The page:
The late Polish jazz pianist Krzysztof Komeda was primarily known for the music he composed for the films of Roman Polanski, including Rosemary’s Baby. On this album Komeda’s interesting compositions are re-imagined by two contemporary Australian jazz musicians of Czech heritage, pianist Andrea Keller and trumpeter Miroslav Bukovsky. The brainchild of Polish-born enthusiast Peter Rechniewski, now owner of the Sydney jazz club Foundry 616, this worthwhile project has had a positive effect in the national jazz community. Keller secured the funding, which provided indispensable work for an all-star octet, and enabled this music to be performed at prestigious jazz festivals in Melbourne and Sydney in 2014. ABC broadcaster Gerry Koster facilitated the recording of the music. An all-star ensemble includes three horns, rhythm section, and iconoclastic violinist Erkki Veltheim. In a full-blooded romp through Komeda’s music, eight brilliant musicians showcase their individual talents as improvisers. A prime example is the trombonist James Greening, whose playing epitomises Sydney’s expansiveness and generosity of spirit. The tearaway saxophonist Andrew Robson is exciting throughout on alto or baritone. He, Greening and Bukovsky are of course highly credentialed members of the great band Ten Part Invention. Ben Hauptmann (guitar & mandolin) completely literate as an orthodox jazz guitarist, shows that, when required, he can throw the switch to high energy rock, and make the guitar sing. Jonathan Zwartz (double bass) and Evan Mannell (drums) anchor an outstanding rhythm section which includes the ubiquitous Andrea Keller. Keller’s eclectic arrangement of Knife In The Water, from Polanski’s feature film debut, is one of the album’s many highlights and, in Bukovsky’s arrangement of Svantetic, she shows that, as a soloist, she can be relied upon to produce something distinctively original. Highly recommended.
Ellen Kirkwood + Sirens Big Band
Published in the Weekend Australian, December 15, 2018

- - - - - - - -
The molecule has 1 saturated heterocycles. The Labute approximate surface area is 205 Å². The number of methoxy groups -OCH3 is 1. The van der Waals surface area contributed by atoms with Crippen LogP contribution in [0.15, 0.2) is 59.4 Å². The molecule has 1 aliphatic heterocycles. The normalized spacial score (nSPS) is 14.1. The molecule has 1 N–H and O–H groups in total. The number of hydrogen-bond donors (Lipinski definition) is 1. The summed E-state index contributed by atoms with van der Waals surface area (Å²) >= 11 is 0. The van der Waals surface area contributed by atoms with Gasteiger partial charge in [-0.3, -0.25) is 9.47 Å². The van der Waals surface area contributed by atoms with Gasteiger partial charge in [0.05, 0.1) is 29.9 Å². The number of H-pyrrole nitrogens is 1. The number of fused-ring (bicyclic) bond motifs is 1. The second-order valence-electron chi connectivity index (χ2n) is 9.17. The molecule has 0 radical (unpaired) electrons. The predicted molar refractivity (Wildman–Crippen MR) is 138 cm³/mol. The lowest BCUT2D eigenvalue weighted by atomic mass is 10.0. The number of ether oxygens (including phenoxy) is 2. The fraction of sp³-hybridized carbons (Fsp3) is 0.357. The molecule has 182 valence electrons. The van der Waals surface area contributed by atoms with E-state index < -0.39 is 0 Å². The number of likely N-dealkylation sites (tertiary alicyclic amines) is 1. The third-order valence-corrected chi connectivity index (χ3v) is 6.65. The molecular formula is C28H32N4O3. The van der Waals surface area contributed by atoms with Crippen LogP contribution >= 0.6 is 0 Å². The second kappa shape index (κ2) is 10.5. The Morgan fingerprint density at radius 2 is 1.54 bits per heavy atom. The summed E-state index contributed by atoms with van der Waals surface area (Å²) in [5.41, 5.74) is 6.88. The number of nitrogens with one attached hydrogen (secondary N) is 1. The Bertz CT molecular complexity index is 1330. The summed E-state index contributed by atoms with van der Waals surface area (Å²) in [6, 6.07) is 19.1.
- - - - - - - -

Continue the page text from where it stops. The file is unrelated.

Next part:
Once upon a time, there was a director of jazz studies at the Sydney Conservatorium who, it is alleged, said that women could not play jazz, because they lacked… well… certain physical attributes. Now sadly deceased, that misogynist gentleman would probably turn in his grave if he could hear the music on [A]part, a 56-minute suite of symphonic proportions by composer/trumpeter Ellen Kirkwood. The powerful 17-piece Sirens Big Band consists almost entirely of Sydney female musicians, augmented by a handful of men. Kirkwood presents four works, running to 56 minutes. Their subject matter includes the internet; the refugee crisis; climate change; and reflections on the present. Whatever the inspiration, this is a major accomplishment for big band jazz in this country. The writing is superb, an enthralling, entertaining exploration of old and new sounds. Importantly, Kirkwood has struck gold with three guest soloists. Pianist Andrea Keller is a wondrous presence throughout. In the second track, On The Refugee Crisis, the band drops out and Keller provides an extraordinary three-minute free improvisation. This unexpected tour de force pinned my ears back. Later, in the same piece, a second guest Sandy Evans plays such a gut wrenching soprano saxophone solo that I felt she was unleashing her inner Coltrane. These two incredible solos may well be regarded in the future as milestones in the history of Australian jazz, similar to Charlie Munro’s ground-breaking first solo on his 1967 album Eastern Horizons. The wordless vocals of third guest Gian Slater, either articulating written lines, or executing her own improvisations, give the album throughout a beautiful, ethereal quality which underlies the great appeal of the album. Ellen Kirkwood has brought off a splendid achievement.